AUSTIN, Texas--It's hard to believe, given the power Twitter wields at thehere, but not half an hour into his keynote address, people are walking out on Twitter CEO Evan Williams.
Perhaps it's because Williams announced the news everyone wanted to hear--the--right at the outset of the talk. But more likely it's because, as much as everyone here loves Twitter, Williams simply is not the most engaging speaker.
And the slow leaking out of people from the giant exhibit hall at the Austin Convention Center where Williams is being interviewed on stage by Havas Media Lab director Umair Haque belies the energy that was evident before the talk began. Indeed, volunteers essentially had to close the doors to the hall a few minutes before the start time because just about every seat in the room was full, and there was still a line of people waiting to get in.
For me, this is kind of shocking. I came to the Williams keynote directly from a solo appearance upstairs by the ever-popular and frenetic wine blogger Gary Vaynerchuk. There, the room was electric throughout and loud applause and laughter was more common than any other sentiment.
And, of course, given that audiences are constantly tweeting from within talks, there's already a stream of posts from people who are not shy about expressing their view of the Williams talk.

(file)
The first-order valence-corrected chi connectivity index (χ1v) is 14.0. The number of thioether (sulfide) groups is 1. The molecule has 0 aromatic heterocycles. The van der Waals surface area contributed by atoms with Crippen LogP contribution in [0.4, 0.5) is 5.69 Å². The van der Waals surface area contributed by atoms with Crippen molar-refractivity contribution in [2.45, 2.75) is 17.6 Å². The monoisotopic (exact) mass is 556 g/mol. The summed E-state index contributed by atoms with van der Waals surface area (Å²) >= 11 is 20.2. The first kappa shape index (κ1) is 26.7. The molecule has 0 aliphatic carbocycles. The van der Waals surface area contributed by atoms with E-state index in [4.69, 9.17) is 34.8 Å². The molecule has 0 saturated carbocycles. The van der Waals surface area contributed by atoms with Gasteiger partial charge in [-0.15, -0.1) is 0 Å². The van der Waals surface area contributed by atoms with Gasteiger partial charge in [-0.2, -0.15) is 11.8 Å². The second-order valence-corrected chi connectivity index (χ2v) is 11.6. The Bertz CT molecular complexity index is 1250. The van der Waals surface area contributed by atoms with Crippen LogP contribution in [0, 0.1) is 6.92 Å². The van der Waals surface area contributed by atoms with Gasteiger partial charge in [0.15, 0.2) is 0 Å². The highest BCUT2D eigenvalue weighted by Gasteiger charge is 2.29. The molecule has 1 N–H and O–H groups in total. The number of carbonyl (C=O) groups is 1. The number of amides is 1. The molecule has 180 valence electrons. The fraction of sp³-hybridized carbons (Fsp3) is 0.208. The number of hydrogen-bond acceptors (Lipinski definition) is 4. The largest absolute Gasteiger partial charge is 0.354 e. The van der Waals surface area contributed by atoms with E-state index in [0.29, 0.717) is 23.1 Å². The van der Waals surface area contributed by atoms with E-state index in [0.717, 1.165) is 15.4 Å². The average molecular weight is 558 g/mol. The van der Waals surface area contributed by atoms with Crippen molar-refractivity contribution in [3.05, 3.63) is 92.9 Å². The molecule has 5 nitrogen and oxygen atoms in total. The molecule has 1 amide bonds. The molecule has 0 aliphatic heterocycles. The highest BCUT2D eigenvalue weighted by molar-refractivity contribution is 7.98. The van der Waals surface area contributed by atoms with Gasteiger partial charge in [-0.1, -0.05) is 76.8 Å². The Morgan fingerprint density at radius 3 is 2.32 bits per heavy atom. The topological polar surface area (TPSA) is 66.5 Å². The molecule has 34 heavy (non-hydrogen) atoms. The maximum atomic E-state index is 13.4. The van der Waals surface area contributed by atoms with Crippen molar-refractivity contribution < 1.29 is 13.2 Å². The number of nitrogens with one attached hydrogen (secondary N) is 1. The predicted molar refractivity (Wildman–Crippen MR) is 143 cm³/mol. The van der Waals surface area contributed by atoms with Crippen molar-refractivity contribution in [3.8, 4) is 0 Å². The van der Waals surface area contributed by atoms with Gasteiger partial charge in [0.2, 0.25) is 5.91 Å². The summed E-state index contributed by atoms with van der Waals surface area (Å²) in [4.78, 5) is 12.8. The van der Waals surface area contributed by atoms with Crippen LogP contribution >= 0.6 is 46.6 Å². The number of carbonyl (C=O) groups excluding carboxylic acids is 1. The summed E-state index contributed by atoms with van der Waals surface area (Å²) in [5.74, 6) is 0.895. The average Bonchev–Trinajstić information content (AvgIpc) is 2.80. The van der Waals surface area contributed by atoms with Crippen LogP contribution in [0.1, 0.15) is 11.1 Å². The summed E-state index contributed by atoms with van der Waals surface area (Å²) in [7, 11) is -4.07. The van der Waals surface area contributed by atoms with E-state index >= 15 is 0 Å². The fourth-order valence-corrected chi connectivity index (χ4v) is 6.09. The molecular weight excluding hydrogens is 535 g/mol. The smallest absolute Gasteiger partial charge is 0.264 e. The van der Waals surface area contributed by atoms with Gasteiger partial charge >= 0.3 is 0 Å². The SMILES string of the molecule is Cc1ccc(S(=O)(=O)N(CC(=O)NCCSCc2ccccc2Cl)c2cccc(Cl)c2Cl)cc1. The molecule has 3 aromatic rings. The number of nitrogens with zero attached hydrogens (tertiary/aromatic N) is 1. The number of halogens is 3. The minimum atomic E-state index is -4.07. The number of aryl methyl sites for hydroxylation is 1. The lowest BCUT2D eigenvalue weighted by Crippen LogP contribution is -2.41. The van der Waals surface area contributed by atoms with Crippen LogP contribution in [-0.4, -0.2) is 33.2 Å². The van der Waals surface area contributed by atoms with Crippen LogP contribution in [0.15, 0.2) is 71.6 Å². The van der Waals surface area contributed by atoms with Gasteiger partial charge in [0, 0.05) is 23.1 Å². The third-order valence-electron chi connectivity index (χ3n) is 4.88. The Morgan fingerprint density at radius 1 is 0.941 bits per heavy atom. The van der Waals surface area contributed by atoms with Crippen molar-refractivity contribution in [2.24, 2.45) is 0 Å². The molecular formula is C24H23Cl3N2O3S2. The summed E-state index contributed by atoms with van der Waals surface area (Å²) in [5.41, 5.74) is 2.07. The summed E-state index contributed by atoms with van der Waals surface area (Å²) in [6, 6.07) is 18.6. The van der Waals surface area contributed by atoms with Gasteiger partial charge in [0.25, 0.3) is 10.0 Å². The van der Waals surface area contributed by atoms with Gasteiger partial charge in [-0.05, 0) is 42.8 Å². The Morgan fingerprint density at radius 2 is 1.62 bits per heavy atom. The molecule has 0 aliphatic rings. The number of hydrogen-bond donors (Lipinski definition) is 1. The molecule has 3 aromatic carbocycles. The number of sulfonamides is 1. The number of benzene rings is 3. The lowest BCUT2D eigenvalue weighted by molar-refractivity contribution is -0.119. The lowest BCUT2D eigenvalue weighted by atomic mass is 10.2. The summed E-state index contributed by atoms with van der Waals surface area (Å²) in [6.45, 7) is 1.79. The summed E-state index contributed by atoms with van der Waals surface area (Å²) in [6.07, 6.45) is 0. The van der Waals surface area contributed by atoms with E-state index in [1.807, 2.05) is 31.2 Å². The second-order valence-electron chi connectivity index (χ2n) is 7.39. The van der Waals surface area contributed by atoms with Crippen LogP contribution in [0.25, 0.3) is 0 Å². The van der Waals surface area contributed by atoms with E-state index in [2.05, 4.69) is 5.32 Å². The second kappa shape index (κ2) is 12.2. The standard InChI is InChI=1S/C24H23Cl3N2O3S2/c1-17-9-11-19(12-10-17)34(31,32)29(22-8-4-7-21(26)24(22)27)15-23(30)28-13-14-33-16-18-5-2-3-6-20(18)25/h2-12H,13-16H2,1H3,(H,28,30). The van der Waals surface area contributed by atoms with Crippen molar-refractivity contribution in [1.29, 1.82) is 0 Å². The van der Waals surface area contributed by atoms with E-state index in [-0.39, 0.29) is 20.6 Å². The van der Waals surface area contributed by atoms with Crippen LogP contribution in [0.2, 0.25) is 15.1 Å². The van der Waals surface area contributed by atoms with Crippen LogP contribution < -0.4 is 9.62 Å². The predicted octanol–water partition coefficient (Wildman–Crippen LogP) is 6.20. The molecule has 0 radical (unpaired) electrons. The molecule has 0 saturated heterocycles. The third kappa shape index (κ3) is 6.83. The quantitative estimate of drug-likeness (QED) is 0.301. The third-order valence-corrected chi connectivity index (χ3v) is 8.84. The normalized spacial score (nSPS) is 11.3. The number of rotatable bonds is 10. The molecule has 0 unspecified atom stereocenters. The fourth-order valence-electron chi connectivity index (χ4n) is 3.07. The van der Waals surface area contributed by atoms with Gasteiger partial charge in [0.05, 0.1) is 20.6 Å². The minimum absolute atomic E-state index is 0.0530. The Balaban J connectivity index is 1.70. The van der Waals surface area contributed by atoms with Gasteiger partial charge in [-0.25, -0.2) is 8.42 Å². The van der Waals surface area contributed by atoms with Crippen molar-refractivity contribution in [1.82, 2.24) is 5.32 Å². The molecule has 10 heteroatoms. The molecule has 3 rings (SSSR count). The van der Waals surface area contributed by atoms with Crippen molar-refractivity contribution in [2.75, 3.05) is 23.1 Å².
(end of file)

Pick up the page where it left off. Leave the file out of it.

"Maybe if we ask nicely, [Vaynerchuk] will come in and stir things up a bit at the [Williams] keynote," tweeted @julzie. "This Twitter keynote is VERY boring. Can't tell if it's [Williams] or lack of provocative questions from [Haque]," tweeted @smc90.
This is a real shame. There's no question that the Williams keynote was one of the most anticipated talks of this year's SXSW, and certainly a selling point for conference organizers. The question is, how do you make a talk like this interesting if the subject--Williams in this case--isn't the most interesting speaker in the world, and if the interviewer isn't doing his or her job to engage the audience.
One thing that emerged from thetwo years ago is that if the speakers are losing the audience, get the audience involved. One of the sentiments coming through on Twitter right now is that Haque is putting himself too much in the discussion. As was the case with Zuckerberg, people came to the keynote to hear what Williams had to say, and it's not that it's required that he speak solo on stage, but perhaps that the interviewer do a better job of reading the audience on the fly. If Haque was being a little more astute, he would notice the flow of people leaving and would turn the talk over to Q&A.
Either way, there's no question that this will not go down in SXSW's annals as one of the best talks. But maybe there's a silver lining there.
"This Keynote provides much needed mental rest for sxsw attendees," tweeted @convagency. "Almost a buddhist retreat."